The International Steam Pages


More Stationary Steam Engines in Thailand

I had heard for some time that stationary steam engines were still used in Thailand, but the first photographic evidence I saw came in 2005 courtesy of Rob Berkavicius who has made a study of them in the same way as I have done in Burma and Indonesia. We are both very conscious of the 'Lonely Planet Effect' and hence we are withholding locational information to ensure what are small private businesses (albeit currently extremely hospitable) are not swamped with visitors. If you are a serious student of these machines, feel free to get in touch. Apart from Rob, I would also like to thank John Baker for his invaluable help in getting us started during our visit as Rob was, alas, incapacitated.


Click here for an introduction to stationary steam in Thailand's rice mills.

Click here for a brand new unused 21st century stationary steam engine.

Click here for one of my favourite mills in detail (2006 visit).

Click here for Thai stationary steam's last hurrah (2006 visit).

Click here for more 21st century stationary steam engines in Thailand (2006 visit).


All engines seen are straight tandem compounds, I think virtually all use condensers which further softens the exhaust.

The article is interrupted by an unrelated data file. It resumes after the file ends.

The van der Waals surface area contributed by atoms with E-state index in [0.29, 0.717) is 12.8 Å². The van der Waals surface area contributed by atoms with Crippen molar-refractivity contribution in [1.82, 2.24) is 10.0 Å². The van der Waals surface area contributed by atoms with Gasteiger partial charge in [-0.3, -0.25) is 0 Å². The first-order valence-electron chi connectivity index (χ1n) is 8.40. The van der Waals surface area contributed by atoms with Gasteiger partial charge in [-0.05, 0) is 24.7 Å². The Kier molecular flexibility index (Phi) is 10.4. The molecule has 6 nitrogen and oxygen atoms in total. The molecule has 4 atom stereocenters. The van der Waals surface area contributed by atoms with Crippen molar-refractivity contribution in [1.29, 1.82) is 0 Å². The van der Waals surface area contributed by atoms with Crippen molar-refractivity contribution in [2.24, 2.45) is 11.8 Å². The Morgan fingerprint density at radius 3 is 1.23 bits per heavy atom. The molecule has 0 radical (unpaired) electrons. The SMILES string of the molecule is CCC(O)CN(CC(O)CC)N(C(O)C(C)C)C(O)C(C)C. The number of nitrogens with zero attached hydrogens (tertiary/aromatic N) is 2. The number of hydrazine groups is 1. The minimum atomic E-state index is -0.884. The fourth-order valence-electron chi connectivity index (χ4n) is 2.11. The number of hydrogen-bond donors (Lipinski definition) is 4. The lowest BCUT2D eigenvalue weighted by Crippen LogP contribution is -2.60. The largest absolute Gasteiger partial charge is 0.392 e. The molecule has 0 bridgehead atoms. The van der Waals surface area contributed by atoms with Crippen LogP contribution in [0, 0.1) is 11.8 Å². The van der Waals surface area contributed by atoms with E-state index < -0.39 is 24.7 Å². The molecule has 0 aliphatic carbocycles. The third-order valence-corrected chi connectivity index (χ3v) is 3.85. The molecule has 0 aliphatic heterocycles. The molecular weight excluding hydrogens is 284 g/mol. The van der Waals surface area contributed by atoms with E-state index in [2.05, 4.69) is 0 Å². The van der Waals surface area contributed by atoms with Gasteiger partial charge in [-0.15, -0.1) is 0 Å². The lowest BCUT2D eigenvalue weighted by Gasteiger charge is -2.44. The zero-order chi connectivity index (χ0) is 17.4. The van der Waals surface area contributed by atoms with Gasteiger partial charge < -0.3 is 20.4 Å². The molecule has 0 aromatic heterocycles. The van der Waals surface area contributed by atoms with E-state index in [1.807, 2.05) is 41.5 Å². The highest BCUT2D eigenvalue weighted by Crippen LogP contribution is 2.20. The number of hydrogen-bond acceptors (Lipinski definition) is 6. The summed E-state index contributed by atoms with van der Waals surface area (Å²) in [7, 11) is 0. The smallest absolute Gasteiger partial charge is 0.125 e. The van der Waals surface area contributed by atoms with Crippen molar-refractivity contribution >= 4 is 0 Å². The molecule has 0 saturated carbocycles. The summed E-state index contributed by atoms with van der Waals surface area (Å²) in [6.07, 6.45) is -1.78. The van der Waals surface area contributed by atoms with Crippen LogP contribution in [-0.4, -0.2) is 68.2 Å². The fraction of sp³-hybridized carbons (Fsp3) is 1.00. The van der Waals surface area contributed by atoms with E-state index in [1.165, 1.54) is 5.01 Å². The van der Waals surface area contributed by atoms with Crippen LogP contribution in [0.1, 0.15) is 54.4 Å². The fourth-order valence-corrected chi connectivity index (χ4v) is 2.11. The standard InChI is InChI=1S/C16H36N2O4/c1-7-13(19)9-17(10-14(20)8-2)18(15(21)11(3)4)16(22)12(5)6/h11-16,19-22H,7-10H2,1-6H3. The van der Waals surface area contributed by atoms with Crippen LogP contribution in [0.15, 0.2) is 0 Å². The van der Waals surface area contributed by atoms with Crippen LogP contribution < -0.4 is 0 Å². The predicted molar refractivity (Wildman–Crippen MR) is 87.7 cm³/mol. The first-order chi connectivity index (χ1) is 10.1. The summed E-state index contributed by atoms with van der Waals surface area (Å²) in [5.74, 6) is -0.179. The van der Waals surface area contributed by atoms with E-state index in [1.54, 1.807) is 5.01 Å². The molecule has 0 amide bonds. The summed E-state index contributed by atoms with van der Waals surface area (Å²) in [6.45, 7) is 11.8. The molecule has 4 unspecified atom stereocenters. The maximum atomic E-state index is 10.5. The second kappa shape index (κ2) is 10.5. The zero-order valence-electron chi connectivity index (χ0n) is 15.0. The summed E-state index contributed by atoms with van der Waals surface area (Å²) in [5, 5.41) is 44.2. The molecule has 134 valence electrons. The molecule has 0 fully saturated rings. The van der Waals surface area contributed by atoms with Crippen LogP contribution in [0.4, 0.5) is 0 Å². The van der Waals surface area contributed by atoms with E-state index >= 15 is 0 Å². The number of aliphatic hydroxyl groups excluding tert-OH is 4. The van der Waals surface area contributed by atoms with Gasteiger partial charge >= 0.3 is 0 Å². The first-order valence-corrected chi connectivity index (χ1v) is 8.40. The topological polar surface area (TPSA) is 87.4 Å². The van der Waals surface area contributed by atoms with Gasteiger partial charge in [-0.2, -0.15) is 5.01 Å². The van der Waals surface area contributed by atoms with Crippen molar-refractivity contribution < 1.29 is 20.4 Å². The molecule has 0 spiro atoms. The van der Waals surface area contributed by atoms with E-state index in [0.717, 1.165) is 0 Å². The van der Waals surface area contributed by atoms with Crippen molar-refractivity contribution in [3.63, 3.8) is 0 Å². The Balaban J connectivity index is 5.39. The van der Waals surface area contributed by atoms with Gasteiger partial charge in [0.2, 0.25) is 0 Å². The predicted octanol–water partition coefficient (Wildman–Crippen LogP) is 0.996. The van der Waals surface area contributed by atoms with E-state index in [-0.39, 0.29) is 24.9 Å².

The oldest engines that I saw come with a slipper (shoe guide), very few are active. This derelict example is typical.

I have been lucky enough to have seen two seen active, Rob Berkavicius has yet to be that lucky. This engine was unusual in many ways, the low pressure cylinder is forward, the valve gear is on the opposite side to all the other engines seen so far.

Although the biggest mills work all year round, the early months of each year are apparently the busiest. This engine was stored ready for use in early 2006, when we saw it working on our second visit. It carried the marking of the active Bangkok manufacturer

Rob Berkavicius has identified four different sizes, the biggest is probably of the order of 200HP as seen in this further stored example:

The engines often drive not only the mill machinery, but also auxiliary pumps for the water supply. Usually these are belt driven, but some are directly connected as in this old machine:

One feature of operational engines is that there are some hybrids, which are conversions of original diesel engines. The crankshaft end was built by John Robson of Shipley, England.

There are at least two Ruston and Hornsby conversions known, this example was not working when we visited but certainly was working when we flew over it on our way back home (the owner, as promised, contacted our friend John Baker when it next ran). The Ruston name on the casting is clearly visible as are two original plates giving the engine number and also the name of the local agents, 'The Bangkok Dock Company', a successor company of which still exists today. 


Rob and Yuehong  Dickinson

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